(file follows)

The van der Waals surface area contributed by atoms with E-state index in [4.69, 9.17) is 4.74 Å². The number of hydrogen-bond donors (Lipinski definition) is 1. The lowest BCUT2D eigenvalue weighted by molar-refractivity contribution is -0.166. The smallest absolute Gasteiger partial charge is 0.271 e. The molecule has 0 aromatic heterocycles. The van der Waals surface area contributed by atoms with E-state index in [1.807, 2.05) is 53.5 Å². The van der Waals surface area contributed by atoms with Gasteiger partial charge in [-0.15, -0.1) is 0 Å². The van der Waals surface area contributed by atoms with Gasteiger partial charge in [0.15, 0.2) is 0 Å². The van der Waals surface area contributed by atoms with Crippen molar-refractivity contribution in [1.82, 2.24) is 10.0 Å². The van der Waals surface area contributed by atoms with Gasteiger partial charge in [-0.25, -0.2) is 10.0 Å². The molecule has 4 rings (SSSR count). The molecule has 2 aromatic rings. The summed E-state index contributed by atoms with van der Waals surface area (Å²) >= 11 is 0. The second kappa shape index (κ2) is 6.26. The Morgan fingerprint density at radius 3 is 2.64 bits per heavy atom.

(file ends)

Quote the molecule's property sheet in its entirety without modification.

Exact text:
The van der Waals surface area contributed by atoms with E-state index in [4.69, 9.17) is 4.74 Å². The number of hydrogen-bond donors (Lipinski definition) is 1. The lowest BCUT2D eigenvalue weighted by molar-refractivity contribution is -0.166. The smallest absolute Gasteiger partial charge is 0.271 e. The molecule has 0 aromatic heterocycles. The van der Waals surface area contributed by atoms with E-state index in [1.807, 2.05) is 53.5 Å². The van der Waals surface area contributed by atoms with Gasteiger partial charge in [-0.15, -0.1) is 0 Å². The van der Waals surface area contributed by atoms with Gasteiger partial charge in [0.15, 0.2) is 0 Å². The van der Waals surface area contributed by atoms with Crippen molar-refractivity contribution in [1.82, 2.24) is 10.0 Å². The van der Waals surface area contributed by atoms with Gasteiger partial charge in [-0.25, -0.2) is 10.0 Å². The molecule has 4 rings (SSSR count). The molecule has 2 aromatic rings. The summed E-state index contributed by atoms with van der Waals surface area (Å²) >= 11 is 0. The second kappa shape index (κ2) is 6.26. The Morgan fingerprint density at radius 3 is 2.64 bits per heavy atom.